It may sound counterintuitive, but yes, a bank can foreclose on a building even if the mortgage payments are current. Real estate and mortgage laws are complex and can contain unexpected pitfalls that can trip up the most conscientious mortgagor (person making the mortgage payments). Here are some of the ways this can happen.
If Payments Are Current, What Causes Foreclosure?
Many mortgage contracts have clauses that involve things other than the actual mortgage payment. If these clauses are violated, the mortgagor can be found to be in breach of the contract. The bank can begin foreclosure proceedings, even if the mortgage payments themselves are current.
Can Other Late Home-Related Payments Cause Foreclosure?
Suppose a mortgage specifies that property tax and home insurance payments must be kept current, but the mortgagor fails to pay them on time. In that case, that could be a violation that would lead to foreclosure, whether or not the mortgage payments are up to date. Many lenders have property taxes and home insurance requirements, and they will monitor them to ensure they’re current.
What Are Other Reasons a Bank Can Foreclose When Mortgage Payments Are Current?
Property that isn’t adequately maintained to specific health and safety standards could trigger a foreclosure. Because the lender technically owns the property until the mortgage is paid in full, they have the right to expect the property to be kept in good condition and could have this as a clause in the mortgage.
There can be other items in a mortgage that require the mortgagor to do certain things. If there’s a homeowner’s association that the property is involved in, staying current with those dues and abiding by the rules of the association may also be necessary to avoid foreclosure.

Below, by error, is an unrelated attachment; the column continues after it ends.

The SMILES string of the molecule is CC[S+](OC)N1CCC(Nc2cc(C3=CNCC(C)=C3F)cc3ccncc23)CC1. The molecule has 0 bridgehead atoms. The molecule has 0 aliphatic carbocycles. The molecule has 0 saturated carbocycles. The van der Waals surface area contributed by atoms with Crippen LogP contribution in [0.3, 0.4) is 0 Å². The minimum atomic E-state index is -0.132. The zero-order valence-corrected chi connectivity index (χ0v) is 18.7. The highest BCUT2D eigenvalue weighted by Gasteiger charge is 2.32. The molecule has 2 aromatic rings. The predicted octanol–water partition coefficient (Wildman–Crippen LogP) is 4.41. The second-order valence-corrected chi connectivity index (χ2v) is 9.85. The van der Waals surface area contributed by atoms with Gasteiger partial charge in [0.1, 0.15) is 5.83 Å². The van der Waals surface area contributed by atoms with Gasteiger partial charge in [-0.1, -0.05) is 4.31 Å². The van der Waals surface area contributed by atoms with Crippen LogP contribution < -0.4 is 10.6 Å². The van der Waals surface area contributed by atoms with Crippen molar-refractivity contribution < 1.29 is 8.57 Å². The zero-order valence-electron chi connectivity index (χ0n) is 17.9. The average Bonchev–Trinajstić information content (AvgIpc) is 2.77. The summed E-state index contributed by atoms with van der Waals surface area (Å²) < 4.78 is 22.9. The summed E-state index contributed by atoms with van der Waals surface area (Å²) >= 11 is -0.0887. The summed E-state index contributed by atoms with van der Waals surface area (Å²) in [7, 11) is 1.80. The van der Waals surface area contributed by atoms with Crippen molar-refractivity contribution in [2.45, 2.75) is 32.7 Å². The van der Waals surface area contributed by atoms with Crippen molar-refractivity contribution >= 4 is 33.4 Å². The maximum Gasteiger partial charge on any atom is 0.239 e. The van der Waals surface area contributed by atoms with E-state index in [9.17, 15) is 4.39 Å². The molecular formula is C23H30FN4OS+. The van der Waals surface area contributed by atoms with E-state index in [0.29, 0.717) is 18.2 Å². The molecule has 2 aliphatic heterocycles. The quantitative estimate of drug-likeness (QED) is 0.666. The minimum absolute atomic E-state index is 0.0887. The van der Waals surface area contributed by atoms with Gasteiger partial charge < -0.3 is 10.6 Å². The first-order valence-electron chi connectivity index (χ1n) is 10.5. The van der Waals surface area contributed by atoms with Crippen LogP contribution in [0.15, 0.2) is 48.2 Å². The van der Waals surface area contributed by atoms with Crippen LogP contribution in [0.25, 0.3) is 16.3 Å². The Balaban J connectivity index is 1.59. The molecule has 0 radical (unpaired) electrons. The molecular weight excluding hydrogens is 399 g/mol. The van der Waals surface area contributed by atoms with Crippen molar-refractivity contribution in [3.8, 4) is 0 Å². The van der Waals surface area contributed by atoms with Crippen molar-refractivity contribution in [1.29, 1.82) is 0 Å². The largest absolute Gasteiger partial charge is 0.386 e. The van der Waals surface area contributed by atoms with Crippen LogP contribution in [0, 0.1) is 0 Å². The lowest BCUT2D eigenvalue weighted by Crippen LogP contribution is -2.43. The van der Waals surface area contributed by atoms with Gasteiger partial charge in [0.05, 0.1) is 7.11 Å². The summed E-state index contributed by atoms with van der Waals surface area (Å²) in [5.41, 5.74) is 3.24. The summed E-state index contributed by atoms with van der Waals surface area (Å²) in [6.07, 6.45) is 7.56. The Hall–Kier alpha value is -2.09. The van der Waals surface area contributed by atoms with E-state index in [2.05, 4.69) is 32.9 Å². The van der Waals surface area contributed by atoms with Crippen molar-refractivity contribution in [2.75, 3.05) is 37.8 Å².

How Long Does Foreclosure Take in Illinois?
The foreclosure timeline varies depending on the complexity of the mortgage and the legal case, but in Illinois, it averages between 12-15 months. Several legal steps must happen before an actual eviction, and a considerable amount of paperwork and legal notices must be created along the way.
What Should I Do if I Think I Might Be Foreclosed on?
Because this is such a complex area, and because it’s stressful and frightening for the mortgagor, bringing in an experienced foreclosure attorney as soon as possible is highly recommended. These attorneys have the expertise and the knowledge of the law to guide mortgagors through the process.
But even if the foreclosure process has already begun, it’s still an excellent time to bring in an attorney. In the meantime, try talking with the lender to see what options exist. Once the lender files the notice to foreclose, the mortgagor may start receiving offers of help that are “guaranteed.” The foreclosure world is full of scam artists—don’t accept any of these offers without discussing them with an attorney.
Let Us Advise You
If you or someone you know needs help with a bank foreclosure, call us at 708-575-1500 to work with one of our experienced foreclosure and bankruptcy attorneys.